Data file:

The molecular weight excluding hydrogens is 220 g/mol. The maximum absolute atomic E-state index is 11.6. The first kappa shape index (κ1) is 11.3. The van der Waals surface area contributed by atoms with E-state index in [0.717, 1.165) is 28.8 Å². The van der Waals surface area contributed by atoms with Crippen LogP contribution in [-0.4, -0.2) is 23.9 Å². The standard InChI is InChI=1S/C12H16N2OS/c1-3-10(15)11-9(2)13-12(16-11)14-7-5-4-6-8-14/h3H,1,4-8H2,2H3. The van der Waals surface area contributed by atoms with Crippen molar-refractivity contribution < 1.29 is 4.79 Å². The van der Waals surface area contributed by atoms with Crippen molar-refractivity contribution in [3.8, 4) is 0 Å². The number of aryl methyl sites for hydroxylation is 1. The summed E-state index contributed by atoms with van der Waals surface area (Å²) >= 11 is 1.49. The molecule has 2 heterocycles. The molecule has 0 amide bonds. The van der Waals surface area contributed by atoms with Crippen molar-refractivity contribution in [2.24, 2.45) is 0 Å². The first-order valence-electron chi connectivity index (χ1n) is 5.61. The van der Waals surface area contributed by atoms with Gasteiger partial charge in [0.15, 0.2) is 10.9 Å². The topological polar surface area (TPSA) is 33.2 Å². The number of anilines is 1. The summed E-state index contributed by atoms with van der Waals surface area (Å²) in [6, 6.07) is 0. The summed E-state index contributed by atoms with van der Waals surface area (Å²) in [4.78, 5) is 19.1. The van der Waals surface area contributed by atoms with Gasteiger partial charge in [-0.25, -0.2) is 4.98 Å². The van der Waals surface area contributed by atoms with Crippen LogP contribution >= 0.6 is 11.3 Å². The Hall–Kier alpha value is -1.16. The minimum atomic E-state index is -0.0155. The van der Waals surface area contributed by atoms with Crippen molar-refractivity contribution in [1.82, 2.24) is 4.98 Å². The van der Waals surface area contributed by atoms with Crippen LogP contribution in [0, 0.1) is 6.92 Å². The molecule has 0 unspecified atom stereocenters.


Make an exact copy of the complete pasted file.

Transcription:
The molecular weight excluding hydrogens is 220 g/mol. The maximum absolute atomic E-state index is 11.6. The first kappa shape index (κ1) is 11.3. The van der Waals surface area contributed by atoms with E-state index in [0.717, 1.165) is 28.8 Å². The van der Waals surface area contributed by atoms with Crippen LogP contribution in [-0.4, -0.2) is 23.9 Å². The standard InChI is InChI=1S/C12H16N2OS/c1-3-10(15)11-9(2)13-12(16-11)14-7-5-4-6-8-14/h3H,1,4-8H2,2H3. The van der Waals surface area contributed by atoms with Crippen molar-refractivity contribution < 1.29 is 4.79 Å². The van der Waals surface area contributed by atoms with Crippen molar-refractivity contribution in [3.8, 4) is 0 Å². The number of aryl methyl sites for hydroxylation is 1. The summed E-state index contributed by atoms with van der Waals surface area (Å²) >= 11 is 1.49. The molecule has 2 heterocycles. The molecule has 0 amide bonds. The van der Waals surface area contributed by atoms with Crippen molar-refractivity contribution in [2.24, 2.45) is 0 Å². The first-order valence-electron chi connectivity index (χ1n) is 5.61. The van der Waals surface area contributed by atoms with Gasteiger partial charge in [0.15, 0.2) is 10.9 Å². The topological polar surface area (TPSA) is 33.2 Å². The number of anilines is 1. The summed E-state index contributed by atoms with van der Waals surface area (Å²) in [6, 6.07) is 0. The summed E-state index contributed by atoms with van der Waals surface area (Å²) in [4.78, 5) is 19.1. The van der Waals surface area contributed by atoms with Gasteiger partial charge in [-0.25, -0.2) is 4.98 Å². The van der Waals surface area contributed by atoms with Crippen LogP contribution >= 0.6 is 11.3 Å². The Hall–Kier alpha value is -1.16. The minimum atomic E-state index is -0.0155. The van der Waals surface area contributed by atoms with Crippen molar-refractivity contribution in [1.82, 2.24) is 4.98 Å². The van der Waals surface area contributed by atoms with Crippen LogP contribution in [0, 0.1) is 6.92 Å². The molecule has 0 unspecified atom stereocenters.